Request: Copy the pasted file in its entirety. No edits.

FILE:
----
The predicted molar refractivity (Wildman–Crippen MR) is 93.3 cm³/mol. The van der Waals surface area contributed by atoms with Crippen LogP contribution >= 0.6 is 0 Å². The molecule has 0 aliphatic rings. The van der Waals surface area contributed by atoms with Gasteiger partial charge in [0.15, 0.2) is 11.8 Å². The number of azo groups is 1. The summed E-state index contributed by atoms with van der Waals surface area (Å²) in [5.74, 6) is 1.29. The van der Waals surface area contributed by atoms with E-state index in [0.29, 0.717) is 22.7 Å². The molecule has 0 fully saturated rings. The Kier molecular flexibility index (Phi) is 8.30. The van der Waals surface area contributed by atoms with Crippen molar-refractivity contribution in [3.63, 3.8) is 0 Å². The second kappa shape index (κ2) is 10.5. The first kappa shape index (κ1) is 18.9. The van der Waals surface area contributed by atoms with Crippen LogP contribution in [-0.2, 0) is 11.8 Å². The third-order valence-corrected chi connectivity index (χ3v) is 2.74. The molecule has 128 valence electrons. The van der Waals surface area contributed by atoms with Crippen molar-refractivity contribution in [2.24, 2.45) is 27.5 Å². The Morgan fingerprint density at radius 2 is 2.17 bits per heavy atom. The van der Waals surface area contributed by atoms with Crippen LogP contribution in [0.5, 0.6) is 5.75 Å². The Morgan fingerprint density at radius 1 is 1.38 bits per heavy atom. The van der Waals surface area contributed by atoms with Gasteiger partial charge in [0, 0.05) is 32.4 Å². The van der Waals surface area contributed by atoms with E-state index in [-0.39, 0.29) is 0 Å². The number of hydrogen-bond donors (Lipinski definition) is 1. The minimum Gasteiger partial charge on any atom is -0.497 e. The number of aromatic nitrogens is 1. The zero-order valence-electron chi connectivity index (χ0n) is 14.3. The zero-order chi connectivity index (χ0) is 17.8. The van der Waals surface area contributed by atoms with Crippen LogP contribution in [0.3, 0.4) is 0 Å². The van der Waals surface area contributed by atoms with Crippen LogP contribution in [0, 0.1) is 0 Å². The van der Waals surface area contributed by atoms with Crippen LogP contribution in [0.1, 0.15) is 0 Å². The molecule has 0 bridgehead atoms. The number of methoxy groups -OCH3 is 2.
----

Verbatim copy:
The predicted molar refractivity (Wildman–Crippen MR) is 93.3 cm³/mol. The van der Waals surface area contributed by atoms with Crippen LogP contribution >= 0.6 is 0 Å². The molecule has 0 aliphatic rings. The van der Waals surface area contributed by atoms with Gasteiger partial charge in [0.15, 0.2) is 11.8 Å². The number of azo groups is 1. The summed E-state index contributed by atoms with van der Waals surface area (Å²) in [5.74, 6) is 1.29. The van der Waals surface area contributed by atoms with E-state index in [0.29, 0.717) is 22.7 Å². The molecule has 0 fully saturated rings. The Kier molecular flexibility index (Phi) is 8.30. The van der Waals surface area contributed by atoms with Crippen molar-refractivity contribution in [3.63, 3.8) is 0 Å². The second kappa shape index (κ2) is 10.5. The first kappa shape index (κ1) is 18.9. The van der Waals surface area contributed by atoms with Crippen LogP contribution in [-0.2, 0) is 11.8 Å². The third-order valence-corrected chi connectivity index (χ3v) is 2.74. The molecule has 128 valence electrons. The van der Waals surface area contributed by atoms with Crippen molar-refractivity contribution in [2.24, 2.45) is 27.5 Å². The Morgan fingerprint density at radius 2 is 2.17 bits per heavy atom. The van der Waals surface area contributed by atoms with Crippen LogP contribution in [0.5, 0.6) is 5.75 Å². The Morgan fingerprint density at radius 1 is 1.38 bits per heavy atom. The van der Waals surface area contributed by atoms with Gasteiger partial charge in [0, 0.05) is 32.4 Å². The van der Waals surface area contributed by atoms with E-state index in [-0.39, 0.29) is 0 Å². The number of hydrogen-bond donors (Lipinski definition) is 1. The minimum Gasteiger partial charge on any atom is -0.497 e. The number of aromatic nitrogens is 1. The zero-order valence-electron chi connectivity index (χ0n) is 14.3. The zero-order chi connectivity index (χ0) is 17.8. The van der Waals surface area contributed by atoms with Crippen LogP contribution in [0.3, 0.4) is 0 Å². The van der Waals surface area contributed by atoms with Crippen LogP contribution in [0, 0.1) is 0 Å². The van der Waals surface area contributed by atoms with Crippen LogP contribution in [0.1, 0.15) is 0 Å². The molecule has 0 bridgehead atoms. The number of methoxy groups -OCH3 is 2.